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Taliban seek clarification from US on stalled Afghan peace talks

Kabul, Sep 10 (efe-epa).- The Taliban on Tuesday sought clarification from the United States after Washington called off peace negotiations with the Afghan insurgent group after it admitted killing a US soldier in a Kabul attack last week.

Suhail Shaheen, a spokesperson for the Taliban’s political office in Doha, said communication channels with the US were still open and the militant group was still in touch with the American negotiators.

“We have sent our message and they also replayed their message to us. We have asked official clarification from them and we are waiting for their answer,” Shaheen said in a video message shared by the group on a YouTube channel.

US President Donald Trump on Monday said the peace talks were "dead" after he suddenly canceled a "secret" meeting with the Taliban and the Afghan government he had planned for Sunday at Camp David, the presidential retreat in the Maryland countryside near Washington.

"They're dead. They're dead. As far as I'm concerned, they're dead," Trump told reporters at the White House after he was asked about the peace talks.

The cancellation came after a Taliban suicide attack on Thursday in Kabul killed at least 12 people, including a US soldier.

The two sides had reached a draft agreement in principle after more than a year of negotiations on the withdrawal of US troops from the war-torn country.

But Shaheen said Trump’s tweets were “surprising” for them because there was neither a ceasefire in place nor had the agreement been signed.

“It is not a satisfactory reason that recent attacks prompted Trump to call off the talks,” he said, expressing the hope that the US would return to the talks.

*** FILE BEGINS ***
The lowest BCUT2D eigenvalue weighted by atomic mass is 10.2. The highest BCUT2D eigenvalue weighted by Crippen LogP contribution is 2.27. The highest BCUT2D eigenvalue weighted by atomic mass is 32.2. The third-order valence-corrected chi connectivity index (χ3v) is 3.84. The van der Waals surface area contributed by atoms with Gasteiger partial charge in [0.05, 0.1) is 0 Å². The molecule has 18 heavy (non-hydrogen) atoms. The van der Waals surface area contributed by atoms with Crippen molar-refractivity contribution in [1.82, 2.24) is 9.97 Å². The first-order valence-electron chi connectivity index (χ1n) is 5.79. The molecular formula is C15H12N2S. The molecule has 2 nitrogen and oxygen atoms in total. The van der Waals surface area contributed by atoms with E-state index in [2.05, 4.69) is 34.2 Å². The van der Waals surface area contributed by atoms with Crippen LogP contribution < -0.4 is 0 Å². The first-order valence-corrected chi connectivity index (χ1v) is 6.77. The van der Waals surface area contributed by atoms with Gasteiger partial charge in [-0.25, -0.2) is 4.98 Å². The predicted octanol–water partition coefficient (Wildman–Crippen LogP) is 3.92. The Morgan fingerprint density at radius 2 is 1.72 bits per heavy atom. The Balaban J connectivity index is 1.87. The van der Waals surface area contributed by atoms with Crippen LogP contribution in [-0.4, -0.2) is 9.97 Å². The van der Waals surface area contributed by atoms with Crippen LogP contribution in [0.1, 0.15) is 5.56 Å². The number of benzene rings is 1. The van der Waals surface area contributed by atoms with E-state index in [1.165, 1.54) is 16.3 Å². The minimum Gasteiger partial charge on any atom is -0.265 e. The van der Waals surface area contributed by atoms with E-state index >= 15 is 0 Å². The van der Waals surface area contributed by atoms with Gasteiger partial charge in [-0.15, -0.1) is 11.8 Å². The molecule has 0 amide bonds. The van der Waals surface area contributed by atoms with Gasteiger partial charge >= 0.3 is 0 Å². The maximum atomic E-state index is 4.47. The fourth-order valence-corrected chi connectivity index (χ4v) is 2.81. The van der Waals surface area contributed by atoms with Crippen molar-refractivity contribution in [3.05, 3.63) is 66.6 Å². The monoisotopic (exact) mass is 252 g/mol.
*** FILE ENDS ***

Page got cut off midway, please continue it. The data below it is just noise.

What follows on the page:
“The agreement is completed and both sides accepted it. We definitely want the war to (end) through peaceful means,” Shaheen said.

He insisted that the militant group had not violated any terms and added that there would be no promises before signing the deal.

“We hope the American side to review its current stance," he said. "Otherwise, it will not be in their interests.”

The spokesperson warned that the Taliban were ready to go back to the battlefield if the US didn’t return to the talks table.

“If the Americans still insist that negotiations are called off, then our policy is clear. We want first the problem be solved through negotiations. If not, then we are already on the battlefield of jihad. We proved our resistance in the past 18 years. We want to end the occupation through jihad and establish an Islamic system,” Shaheen said. EFE-EPA

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‘Calling off Afghan talks a tactical move that won’t reduce violence’

By Baber Khan Sahil

Kabul, Sep 10 (EFE).- The decision to call off peace negotiations with the Taliban may be a tactical move by the United States but it won’t reduce the current high level of violence in Afghanistan, experts said on Tuesday.

The two sides were on a verge of finalizing a peace deal after nine rounds of talks when US President Donald Trump canceled the talks abruptly after the insurgent group admitted killing a US soldier in a Kabul attack on Thursday, one in a series of latest suicide strikes across the country.